Are you in the market for a quality watercolour? US Artists’ paint manufacturer, Golden claims to have produced a range of paints that are unmatched in the history of watercolours. According to its promotional information, the new QoR line of paints (Quality of Results, pronounced ‘core’) ‘retain the best qualities of traditional watercolours, while their exclusive binder provides more pigment in every brushstroke. This unique QoR formulation accentuates the luminosity and brilliance of pigments even after drying, with vibrant colours to rival the best acrylics or oils’. This is all based on the science behind the use of an ingredient, called aquazol. Originally used in conservation, Golden saw its potential as a binder for watercolour. It states that aquazol can hold more pigment than the same amount of gum arabic whilst retaining the blending, glazing and lifting properties so important to a watercolour. It should also be noted that aquazol will readily intermix with other watercolour brands so QoR can be added to your usual palette with no problem. So how did the paint actually match up to their claims?
I associate Golden with its excellent range of acrylics so I couldn’t wait to get started. I had been sent two sample palettes to work with, offering a small selection of their extensive 83-colour range. The watercolour usually comes in tubes, but the samples I tried came as dried pigment rather like that found in a pan.
The taster palettes come with a good range of small samples of QoR paints
The colours I tested were rich and easy to work with, and the dioxine purple was particularly strong. Golden rightly states that the colours are vibrant and intense, and this is true. Much is said about the luminosity and brilliance of the QoR pigments even after drying, but they did dry a little lighter even after two glazes in the test I carried out. I would recommend that when you are trying out new paints to run tests on a sheet of paper to see how well they perform for you. Also look at how they mix with other colours, making darkest darks, washes, glazes and general responses to mark making.
I liked the selection of greens I tried, and would certainly add them to my palette for plein air studies
The colours handled well and, like other pans I have used, their intensity was dependent on the build-up of layers. The reds and yellows were particularly vibrant and did well in comparison to my usual paints.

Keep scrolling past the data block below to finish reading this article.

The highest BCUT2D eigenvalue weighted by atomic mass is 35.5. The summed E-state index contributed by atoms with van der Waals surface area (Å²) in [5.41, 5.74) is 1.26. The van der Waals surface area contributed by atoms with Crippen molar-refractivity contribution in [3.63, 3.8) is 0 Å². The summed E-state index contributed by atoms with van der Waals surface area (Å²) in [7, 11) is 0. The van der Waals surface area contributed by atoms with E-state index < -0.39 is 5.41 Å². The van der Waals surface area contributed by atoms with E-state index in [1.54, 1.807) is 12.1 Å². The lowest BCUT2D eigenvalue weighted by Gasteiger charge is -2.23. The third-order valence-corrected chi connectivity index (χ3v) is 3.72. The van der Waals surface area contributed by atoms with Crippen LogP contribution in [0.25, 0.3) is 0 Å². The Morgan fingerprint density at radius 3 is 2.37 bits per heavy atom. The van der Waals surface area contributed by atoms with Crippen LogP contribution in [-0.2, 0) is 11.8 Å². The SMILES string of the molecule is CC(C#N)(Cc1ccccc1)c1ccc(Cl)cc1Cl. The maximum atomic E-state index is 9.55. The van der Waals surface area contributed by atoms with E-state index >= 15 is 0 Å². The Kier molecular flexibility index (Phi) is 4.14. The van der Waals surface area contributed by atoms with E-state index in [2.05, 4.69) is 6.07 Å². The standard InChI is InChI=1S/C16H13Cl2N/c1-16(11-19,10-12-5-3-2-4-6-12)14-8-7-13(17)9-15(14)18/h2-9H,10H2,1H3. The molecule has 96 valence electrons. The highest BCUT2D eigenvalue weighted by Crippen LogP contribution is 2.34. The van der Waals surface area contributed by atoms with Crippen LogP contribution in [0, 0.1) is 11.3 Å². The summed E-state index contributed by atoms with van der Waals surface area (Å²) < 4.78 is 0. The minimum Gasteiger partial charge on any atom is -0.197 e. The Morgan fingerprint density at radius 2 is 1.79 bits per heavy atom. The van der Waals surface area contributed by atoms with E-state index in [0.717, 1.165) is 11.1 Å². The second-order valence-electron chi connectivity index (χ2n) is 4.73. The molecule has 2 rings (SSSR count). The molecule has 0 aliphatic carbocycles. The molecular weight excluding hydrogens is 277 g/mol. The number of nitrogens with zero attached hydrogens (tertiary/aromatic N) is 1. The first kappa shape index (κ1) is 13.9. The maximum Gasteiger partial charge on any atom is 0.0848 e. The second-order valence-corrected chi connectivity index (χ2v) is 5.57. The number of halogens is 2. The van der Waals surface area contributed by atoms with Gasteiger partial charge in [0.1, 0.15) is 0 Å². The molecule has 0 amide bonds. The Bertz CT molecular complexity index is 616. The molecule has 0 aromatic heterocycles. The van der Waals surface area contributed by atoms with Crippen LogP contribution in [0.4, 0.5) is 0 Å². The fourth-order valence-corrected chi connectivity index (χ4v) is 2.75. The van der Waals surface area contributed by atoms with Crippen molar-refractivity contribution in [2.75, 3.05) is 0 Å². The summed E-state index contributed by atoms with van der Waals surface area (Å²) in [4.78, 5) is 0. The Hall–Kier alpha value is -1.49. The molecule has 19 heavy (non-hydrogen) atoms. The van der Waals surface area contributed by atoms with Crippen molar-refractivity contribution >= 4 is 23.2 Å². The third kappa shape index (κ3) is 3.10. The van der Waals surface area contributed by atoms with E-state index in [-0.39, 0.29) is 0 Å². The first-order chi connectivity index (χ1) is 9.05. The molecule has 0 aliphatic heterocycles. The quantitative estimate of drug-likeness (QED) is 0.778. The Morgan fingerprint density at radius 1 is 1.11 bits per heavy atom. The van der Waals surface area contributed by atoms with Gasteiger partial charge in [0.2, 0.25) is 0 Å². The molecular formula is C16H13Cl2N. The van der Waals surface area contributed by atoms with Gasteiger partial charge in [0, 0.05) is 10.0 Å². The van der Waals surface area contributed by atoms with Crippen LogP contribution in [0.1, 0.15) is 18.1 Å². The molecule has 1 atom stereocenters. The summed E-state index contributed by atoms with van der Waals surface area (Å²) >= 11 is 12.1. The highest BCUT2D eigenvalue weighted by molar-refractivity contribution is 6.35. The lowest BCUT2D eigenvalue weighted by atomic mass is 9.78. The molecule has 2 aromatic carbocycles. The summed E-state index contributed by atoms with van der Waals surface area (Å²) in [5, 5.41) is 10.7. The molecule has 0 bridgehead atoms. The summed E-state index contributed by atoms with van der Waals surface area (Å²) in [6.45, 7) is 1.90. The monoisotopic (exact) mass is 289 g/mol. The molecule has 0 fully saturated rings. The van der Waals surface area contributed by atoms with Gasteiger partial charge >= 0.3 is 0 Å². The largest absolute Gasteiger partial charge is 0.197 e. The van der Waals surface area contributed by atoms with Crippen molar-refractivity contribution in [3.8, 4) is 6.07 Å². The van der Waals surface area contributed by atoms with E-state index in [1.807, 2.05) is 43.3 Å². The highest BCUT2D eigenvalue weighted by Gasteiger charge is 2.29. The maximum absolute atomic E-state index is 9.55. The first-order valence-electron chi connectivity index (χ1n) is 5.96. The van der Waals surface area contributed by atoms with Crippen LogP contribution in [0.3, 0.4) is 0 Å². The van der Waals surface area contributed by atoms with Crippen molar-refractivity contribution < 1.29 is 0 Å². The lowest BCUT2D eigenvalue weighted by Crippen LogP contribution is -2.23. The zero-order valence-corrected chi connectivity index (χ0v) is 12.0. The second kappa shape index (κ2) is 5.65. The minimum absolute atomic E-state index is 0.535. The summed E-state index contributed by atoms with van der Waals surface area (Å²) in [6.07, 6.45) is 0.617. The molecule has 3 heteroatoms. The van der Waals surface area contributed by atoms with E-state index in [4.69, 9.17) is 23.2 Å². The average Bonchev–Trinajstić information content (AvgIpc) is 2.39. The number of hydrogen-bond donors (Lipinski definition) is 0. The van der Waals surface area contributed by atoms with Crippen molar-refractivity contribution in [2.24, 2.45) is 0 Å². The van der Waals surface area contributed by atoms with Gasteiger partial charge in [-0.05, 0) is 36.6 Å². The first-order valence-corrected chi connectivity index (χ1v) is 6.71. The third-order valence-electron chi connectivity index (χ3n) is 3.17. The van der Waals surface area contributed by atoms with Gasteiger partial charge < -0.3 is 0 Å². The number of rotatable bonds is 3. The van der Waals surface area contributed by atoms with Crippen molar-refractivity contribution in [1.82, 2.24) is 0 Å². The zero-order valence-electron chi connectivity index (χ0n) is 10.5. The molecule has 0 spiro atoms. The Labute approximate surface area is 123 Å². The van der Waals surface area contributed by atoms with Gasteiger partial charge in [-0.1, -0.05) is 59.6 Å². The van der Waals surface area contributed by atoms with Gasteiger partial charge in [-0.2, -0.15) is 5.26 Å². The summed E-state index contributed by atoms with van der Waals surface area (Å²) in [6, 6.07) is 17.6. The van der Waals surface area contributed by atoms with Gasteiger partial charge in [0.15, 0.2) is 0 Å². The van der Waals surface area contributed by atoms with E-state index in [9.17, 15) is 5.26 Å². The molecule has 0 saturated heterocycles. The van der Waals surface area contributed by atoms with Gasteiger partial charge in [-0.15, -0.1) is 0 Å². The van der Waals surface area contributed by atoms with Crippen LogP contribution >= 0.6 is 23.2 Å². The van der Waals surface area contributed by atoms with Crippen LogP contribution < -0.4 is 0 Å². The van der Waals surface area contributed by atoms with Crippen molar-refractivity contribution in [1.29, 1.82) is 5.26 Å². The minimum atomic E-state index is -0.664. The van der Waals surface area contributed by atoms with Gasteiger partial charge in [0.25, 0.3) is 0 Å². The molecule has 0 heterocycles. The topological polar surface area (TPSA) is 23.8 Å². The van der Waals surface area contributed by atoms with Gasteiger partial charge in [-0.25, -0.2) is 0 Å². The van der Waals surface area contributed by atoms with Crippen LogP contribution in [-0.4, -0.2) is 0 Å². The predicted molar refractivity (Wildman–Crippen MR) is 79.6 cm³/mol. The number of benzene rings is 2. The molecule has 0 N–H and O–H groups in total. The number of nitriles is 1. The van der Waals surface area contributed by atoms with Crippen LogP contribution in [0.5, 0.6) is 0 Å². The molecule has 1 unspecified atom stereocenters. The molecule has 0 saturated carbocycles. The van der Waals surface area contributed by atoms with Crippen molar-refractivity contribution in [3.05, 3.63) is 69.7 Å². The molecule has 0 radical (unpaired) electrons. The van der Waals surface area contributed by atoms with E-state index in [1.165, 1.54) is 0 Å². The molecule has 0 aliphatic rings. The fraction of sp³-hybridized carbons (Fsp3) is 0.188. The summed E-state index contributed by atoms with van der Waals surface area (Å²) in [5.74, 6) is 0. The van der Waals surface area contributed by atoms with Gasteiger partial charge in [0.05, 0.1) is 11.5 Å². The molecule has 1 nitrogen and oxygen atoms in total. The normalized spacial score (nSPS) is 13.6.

The future of your finished paintings regarding fading and preservation has been well examined by Golden’s experts. Regarding lightfastness, Golden has extensive research on its side and notes that the binder only changed its colour slightly under accelerated light exposure. As regards the paints having greater resistance to cracking and peeling, it’s not yet a problem I’ve ever encountered with other watercolours so like lightfastness, it’s beyond the remit of such a short test.
One of the important criteria when adding quality paint to your palette has to be value for money. The QoR paints come in 11ml tubes and are a little pricier compared to their competitors. The value for money can only be measured in how long a tube lasts in a like-for-like comparison to those you’ve used before. Perhaps one reason for the more expensive smaller tubes is due to Golden’s statement that the binder holds more pigment than the traditional gum arabic.
Pomegranate and Grapes, QoR watercolour, (15x20cm). The QoR paints handled well; they were easy to blend and gave nice translucent glazes
There were no unexpected results that arose from using QoR paints and I found they held their own as an Artists’ quality watercolour. There were colours I found particularly interesting, especially a few of the greens for plein air work, and some of the ‘power’ colours, such as a purple for flower painting.
I think you have to live with any paint for a while to see how it really performs. Although Golden is aware of the science behind its product, it also realises, it’s you, the watercolour artist, who will determine how well it performs. Anecdotal evidence from myself and other artists I have spoken to suggest a liking for a selection of different paint brands on the same palette. Different colours gain a place there based on how we feel they perform.
All paints come with their own pros and cons, and it’s up to the artist to find the ones that suit their needs. QoR has a large range of colours to tempt you so why not try a few on your own palette, because ultimately the only review that really matters is yours.
Formby, QoR watercolour, (15x25cm)
Find out more by visiting www.qorcolors.com
This product report is taken form the May 2018 issue of Leisure Painter
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